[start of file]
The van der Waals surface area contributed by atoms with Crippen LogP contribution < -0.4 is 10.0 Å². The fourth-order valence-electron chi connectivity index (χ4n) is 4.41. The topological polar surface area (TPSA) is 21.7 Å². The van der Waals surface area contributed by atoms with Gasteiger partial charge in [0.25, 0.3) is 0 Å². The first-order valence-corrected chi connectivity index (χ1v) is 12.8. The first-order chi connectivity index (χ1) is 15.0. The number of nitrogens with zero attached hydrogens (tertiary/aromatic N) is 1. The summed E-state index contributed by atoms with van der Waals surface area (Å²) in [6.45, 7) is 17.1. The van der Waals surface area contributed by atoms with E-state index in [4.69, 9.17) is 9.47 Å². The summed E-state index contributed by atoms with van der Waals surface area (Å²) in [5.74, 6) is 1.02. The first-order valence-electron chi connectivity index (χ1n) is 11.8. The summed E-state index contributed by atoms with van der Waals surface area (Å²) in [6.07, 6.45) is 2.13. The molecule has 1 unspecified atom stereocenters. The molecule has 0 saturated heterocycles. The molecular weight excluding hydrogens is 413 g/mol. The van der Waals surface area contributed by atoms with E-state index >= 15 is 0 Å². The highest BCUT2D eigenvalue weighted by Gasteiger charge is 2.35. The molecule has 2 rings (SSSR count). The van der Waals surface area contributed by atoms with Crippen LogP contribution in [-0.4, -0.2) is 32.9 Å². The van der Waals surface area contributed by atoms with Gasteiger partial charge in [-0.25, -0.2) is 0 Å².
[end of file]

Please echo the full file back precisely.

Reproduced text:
The van der Waals surface area contributed by atoms with Crippen LogP contribution < -0.4 is 10.0 Å². The fourth-order valence-electron chi connectivity index (χ4n) is 4.41. The topological polar surface area (TPSA) is 21.7 Å². The van der Waals surface area contributed by atoms with Gasteiger partial charge in [0.25, 0.3) is 0 Å². The first-order valence-corrected chi connectivity index (χ1v) is 12.8. The first-order chi connectivity index (χ1) is 15.0. The number of nitrogens with zero attached hydrogens (tertiary/aromatic N) is 1. The summed E-state index contributed by atoms with van der Waals surface area (Å²) in [6.45, 7) is 17.1. The van der Waals surface area contributed by atoms with E-state index in [4.69, 9.17) is 9.47 Å². The summed E-state index contributed by atoms with van der Waals surface area (Å²) in [5.74, 6) is 1.02. The first-order valence-electron chi connectivity index (χ1n) is 11.8. The summed E-state index contributed by atoms with van der Waals surface area (Å²) in [6.07, 6.45) is 2.13. The molecule has 1 unspecified atom stereocenters. The molecule has 0 saturated heterocycles. The molecular weight excluding hydrogens is 413 g/mol. The van der Waals surface area contributed by atoms with E-state index >= 15 is 0 Å². The highest BCUT2D eigenvalue weighted by Gasteiger charge is 2.35. The molecule has 2 rings (SSSR count). The van der Waals surface area contributed by atoms with Crippen LogP contribution in [-0.4, -0.2) is 32.9 Å². The van der Waals surface area contributed by atoms with Gasteiger partial charge in [-0.25, -0.2) is 0 Å².